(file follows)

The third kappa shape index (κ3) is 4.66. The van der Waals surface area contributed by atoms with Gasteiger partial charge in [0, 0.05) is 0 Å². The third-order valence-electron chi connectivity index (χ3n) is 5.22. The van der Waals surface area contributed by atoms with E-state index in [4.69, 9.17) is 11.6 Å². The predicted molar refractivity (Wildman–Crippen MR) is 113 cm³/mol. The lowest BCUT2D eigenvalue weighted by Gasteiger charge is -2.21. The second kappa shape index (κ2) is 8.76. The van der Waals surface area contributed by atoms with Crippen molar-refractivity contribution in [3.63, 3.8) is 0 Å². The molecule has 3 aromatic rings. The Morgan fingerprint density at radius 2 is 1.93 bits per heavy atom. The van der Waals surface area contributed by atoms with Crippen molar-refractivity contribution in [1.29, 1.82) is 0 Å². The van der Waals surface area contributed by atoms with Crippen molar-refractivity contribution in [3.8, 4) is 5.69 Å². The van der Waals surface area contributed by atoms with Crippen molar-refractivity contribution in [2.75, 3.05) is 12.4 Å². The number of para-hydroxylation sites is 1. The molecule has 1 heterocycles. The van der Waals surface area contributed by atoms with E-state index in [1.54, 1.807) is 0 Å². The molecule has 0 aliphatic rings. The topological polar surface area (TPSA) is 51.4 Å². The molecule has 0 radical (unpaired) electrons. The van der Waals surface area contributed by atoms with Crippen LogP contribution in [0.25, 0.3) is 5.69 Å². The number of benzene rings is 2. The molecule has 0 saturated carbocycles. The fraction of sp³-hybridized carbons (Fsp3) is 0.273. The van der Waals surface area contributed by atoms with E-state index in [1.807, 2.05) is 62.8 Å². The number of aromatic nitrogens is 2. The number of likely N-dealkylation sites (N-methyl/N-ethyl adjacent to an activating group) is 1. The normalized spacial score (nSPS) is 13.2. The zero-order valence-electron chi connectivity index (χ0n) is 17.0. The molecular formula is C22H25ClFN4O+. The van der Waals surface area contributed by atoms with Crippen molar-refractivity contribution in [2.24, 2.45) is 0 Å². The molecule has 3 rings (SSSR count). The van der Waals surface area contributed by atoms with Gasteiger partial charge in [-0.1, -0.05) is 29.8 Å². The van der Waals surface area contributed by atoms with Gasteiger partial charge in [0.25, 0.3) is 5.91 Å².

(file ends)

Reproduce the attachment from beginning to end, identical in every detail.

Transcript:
The third kappa shape index (κ3) is 4.66. The van der Waals surface area contributed by atoms with Gasteiger partial charge in [0, 0.05) is 0 Å². The third-order valence-electron chi connectivity index (χ3n) is 5.22. The van der Waals surface area contributed by atoms with E-state index in [4.69, 9.17) is 11.6 Å². The predicted molar refractivity (Wildman–Crippen MR) is 113 cm³/mol. The lowest BCUT2D eigenvalue weighted by Gasteiger charge is -2.21. The second kappa shape index (κ2) is 8.76. The van der Waals surface area contributed by atoms with Crippen molar-refractivity contribution in [3.63, 3.8) is 0 Å². The molecule has 3 aromatic rings. The Morgan fingerprint density at radius 2 is 1.93 bits per heavy atom. The van der Waals surface area contributed by atoms with Crippen molar-refractivity contribution in [1.29, 1.82) is 0 Å². The van der Waals surface area contributed by atoms with Crippen molar-refractivity contribution in [3.8, 4) is 5.69 Å². The van der Waals surface area contributed by atoms with Crippen molar-refractivity contribution in [2.75, 3.05) is 12.4 Å². The number of para-hydroxylation sites is 1. The molecule has 1 heterocycles. The van der Waals surface area contributed by atoms with E-state index in [1.54, 1.807) is 0 Å². The molecule has 0 aliphatic rings. The topological polar surface area (TPSA) is 51.4 Å². The molecule has 0 radical (unpaired) electrons. The van der Waals surface area contributed by atoms with Crippen LogP contribution in [0.25, 0.3) is 5.69 Å². The number of benzene rings is 2. The molecule has 0 saturated carbocycles. The fraction of sp³-hybridized carbons (Fsp3) is 0.273. The van der Waals surface area contributed by atoms with E-state index in [1.807, 2.05) is 62.8 Å². The number of aromatic nitrogens is 2. The number of likely N-dealkylation sites (N-methyl/N-ethyl adjacent to an activating group) is 1. The normalized spacial score (nSPS) is 13.2. The zero-order valence-electron chi connectivity index (χ0n) is 17.0. The molecular formula is C22H25ClFN4O+. The van der Waals surface area contributed by atoms with Crippen molar-refractivity contribution in [2.24, 2.45) is 0 Å². The molecule has 3 rings (SSSR count). The van der Waals surface area contributed by atoms with Gasteiger partial charge in [-0.1, -0.05) is 29.8 Å². The van der Waals surface area contributed by atoms with Gasteiger partial charge in [0.25, 0.3) is 5.91 Å².